Sunday, June 14, 2015

The Confetti of Enthusiasm.

In your role as teacher, you've had diverse and significant opportunities to play out the ensemble of persona who are at all times roistering, complaining, and arguing with one another, noisy neighbors keeping you awake, on occasion doing the diplomatic thing of inviting you to party with them.

You've gravitated to roles where you are incarnations of The Trickster, hopeful of imparting to those you contact of the joys and needs for creating situations where ordinariness in all its forms is questioned, put through the grinder of impatience.

Often in your role of teacher, you'll hear a person read a work she or he had written that causes a special resonance for you, perhaps explaining the mystery of why the quality of voice in narrative matters so much to you.  

The Trickster takes over, after the reader has finished reading from the work.  You turn to the audience"  "Of course," you remark, "that piece was so effective because of X's reading voice."

You know what happens next.  The audience becomes vigorous in assuring you the story was there before the voice--the story had resonance because of the things the characters were doing and feeling, not from the way the reader read the material.

This is when you lay your cards down on them.  The listeners may have a full house showing, but you have four of a kind.  "The voice," you say, "informs the choice of characters, how they speak, think, and act.  The focused writer makes use of these elements to draw you into the picture.  There is little matter in a thing resonating if it does not resonate for you."

In your experience, the resonant voice often appears where and when you least expect it.  When you hear it or read it, you know it is something you look for, await with nervous apprehension, because it has the ability to transform the ordinary into the memorable, by which you mean you are transported to the landscape of which the writer writes, in effect brushing away hanging spider webs, untrimmed branches, and lawn chairs still moist from the morning dew.

With the given that nothing is perfect, that all novels and short stories have the analogy of the deliberate error woven into them as they are in Navajo rugs, you speak to the class of what they've just heard, trying to conflate voice and story, action, with purpose and deliberation, detail with the need for careful choice rather than random volume.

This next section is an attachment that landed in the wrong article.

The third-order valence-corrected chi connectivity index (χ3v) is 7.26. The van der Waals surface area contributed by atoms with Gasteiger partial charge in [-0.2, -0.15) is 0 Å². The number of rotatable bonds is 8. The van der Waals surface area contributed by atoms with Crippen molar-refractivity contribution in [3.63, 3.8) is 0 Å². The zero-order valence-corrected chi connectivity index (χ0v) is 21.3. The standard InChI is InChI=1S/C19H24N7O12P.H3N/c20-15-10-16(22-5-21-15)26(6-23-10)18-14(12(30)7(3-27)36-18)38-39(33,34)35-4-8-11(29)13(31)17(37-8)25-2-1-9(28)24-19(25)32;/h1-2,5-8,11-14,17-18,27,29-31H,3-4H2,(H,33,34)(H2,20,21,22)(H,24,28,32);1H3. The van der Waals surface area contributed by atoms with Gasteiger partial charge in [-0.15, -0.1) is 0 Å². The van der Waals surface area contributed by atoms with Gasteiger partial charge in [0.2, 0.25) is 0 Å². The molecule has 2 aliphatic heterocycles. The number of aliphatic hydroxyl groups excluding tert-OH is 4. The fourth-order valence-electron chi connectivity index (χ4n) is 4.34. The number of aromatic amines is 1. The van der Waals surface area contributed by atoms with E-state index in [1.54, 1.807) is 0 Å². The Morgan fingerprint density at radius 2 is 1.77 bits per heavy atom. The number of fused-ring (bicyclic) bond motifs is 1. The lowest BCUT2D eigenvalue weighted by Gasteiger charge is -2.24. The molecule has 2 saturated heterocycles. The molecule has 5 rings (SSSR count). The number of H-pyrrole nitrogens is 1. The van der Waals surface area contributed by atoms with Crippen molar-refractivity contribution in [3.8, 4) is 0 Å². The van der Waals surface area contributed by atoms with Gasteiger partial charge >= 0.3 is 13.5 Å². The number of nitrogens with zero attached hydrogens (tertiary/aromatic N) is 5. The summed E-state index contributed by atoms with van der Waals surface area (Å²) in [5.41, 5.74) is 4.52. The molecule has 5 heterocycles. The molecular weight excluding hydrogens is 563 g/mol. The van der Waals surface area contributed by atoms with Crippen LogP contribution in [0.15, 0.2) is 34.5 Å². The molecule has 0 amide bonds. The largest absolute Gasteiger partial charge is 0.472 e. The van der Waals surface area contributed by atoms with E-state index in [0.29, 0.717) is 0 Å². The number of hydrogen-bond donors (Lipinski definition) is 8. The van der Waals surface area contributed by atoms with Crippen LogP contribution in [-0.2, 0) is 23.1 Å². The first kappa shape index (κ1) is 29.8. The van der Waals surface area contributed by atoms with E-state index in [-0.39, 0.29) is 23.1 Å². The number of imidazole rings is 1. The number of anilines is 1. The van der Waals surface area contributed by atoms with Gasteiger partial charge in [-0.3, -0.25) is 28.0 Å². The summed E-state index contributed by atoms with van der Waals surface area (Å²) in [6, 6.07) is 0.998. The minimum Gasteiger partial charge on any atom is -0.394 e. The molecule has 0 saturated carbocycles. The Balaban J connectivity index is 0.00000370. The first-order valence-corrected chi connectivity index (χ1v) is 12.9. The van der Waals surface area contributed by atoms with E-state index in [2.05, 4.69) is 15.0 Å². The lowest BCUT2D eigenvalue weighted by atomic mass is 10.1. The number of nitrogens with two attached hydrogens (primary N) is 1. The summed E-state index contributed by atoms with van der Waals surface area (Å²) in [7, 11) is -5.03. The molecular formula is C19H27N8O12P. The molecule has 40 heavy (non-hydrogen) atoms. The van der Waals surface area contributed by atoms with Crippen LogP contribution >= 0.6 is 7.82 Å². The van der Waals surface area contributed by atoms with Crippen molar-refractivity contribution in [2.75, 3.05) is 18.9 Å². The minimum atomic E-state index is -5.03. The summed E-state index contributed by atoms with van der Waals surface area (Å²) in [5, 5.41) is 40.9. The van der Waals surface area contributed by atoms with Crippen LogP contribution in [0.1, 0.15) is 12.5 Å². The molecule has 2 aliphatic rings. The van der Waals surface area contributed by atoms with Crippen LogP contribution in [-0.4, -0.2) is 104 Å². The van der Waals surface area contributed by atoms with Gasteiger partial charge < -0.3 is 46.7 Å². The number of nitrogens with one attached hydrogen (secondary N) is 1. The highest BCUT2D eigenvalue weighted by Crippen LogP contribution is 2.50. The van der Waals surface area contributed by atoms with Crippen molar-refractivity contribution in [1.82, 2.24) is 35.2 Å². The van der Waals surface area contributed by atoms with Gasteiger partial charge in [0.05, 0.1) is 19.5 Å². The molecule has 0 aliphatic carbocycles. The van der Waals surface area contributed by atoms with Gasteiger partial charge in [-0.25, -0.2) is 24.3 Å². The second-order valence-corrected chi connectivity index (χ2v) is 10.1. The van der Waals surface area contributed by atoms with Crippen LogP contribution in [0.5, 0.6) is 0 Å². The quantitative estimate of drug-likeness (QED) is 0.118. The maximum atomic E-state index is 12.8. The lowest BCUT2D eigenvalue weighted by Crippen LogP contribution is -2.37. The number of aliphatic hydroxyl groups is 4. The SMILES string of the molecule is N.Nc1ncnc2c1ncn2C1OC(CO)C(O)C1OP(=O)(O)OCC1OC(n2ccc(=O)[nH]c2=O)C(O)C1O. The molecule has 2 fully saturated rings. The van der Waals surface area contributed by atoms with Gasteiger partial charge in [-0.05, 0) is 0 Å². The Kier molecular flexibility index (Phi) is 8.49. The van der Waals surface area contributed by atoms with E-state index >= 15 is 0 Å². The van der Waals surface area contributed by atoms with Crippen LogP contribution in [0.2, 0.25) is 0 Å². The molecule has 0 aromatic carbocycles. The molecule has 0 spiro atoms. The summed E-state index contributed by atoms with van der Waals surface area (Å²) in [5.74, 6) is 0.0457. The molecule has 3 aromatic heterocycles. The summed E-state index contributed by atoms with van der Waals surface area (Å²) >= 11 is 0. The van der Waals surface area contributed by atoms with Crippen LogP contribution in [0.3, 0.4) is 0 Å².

You do this knowing you have in effect opened a floodgate of detail and impression the writer has held back because it is not supportive of story as much as it is an impulse for the writer to dance about the work area, showering it and the work in progress with the confetti of enthusiasm.

A narrative voice cannot be faked; it is as close to perfection as a writer can come within the framework of composition, presenting a dazzle of details, thoughts, actions, agendas, missed connections, and that great literary device beginning writers are at great pains to see, ambiguity. The part you like about being stuck, either as teacher or editor between this rock of a resonant voice and a writer who comes at you professing a love for words, is the choices you have to make among the useful and less useful words in your vocabulary.

Sometimes explaining how voice works and why things work in one way and not in another is like trying to find a matched pair of socks in a wildly scattered desk drawer.  Being placed in the position where you have to define the way a process works for yourself is a vital tool when the time comes to review, revise, or completely reconsider your own work.  

When you were only a writer, you took to techniques because of the way they felt--"It feels right."--or as an accepted technique--Because it just is.--without giving it additional thought.  Even then, you reached the place where your work was edited, most of the time to the point where you could see the reason behind the edits.

At this stage of your advancement on the fields and shoals of craft, you have to know as much about what to leave out and how to leave it out as you have to know about what goes where and why.  It took you all this time to understand that.  Without teaching and editing, you might still be searching, and as it is, you still throw out a good deal of material.  There is some  grim joy in knowing,from teaching and editing, that you are not alone.

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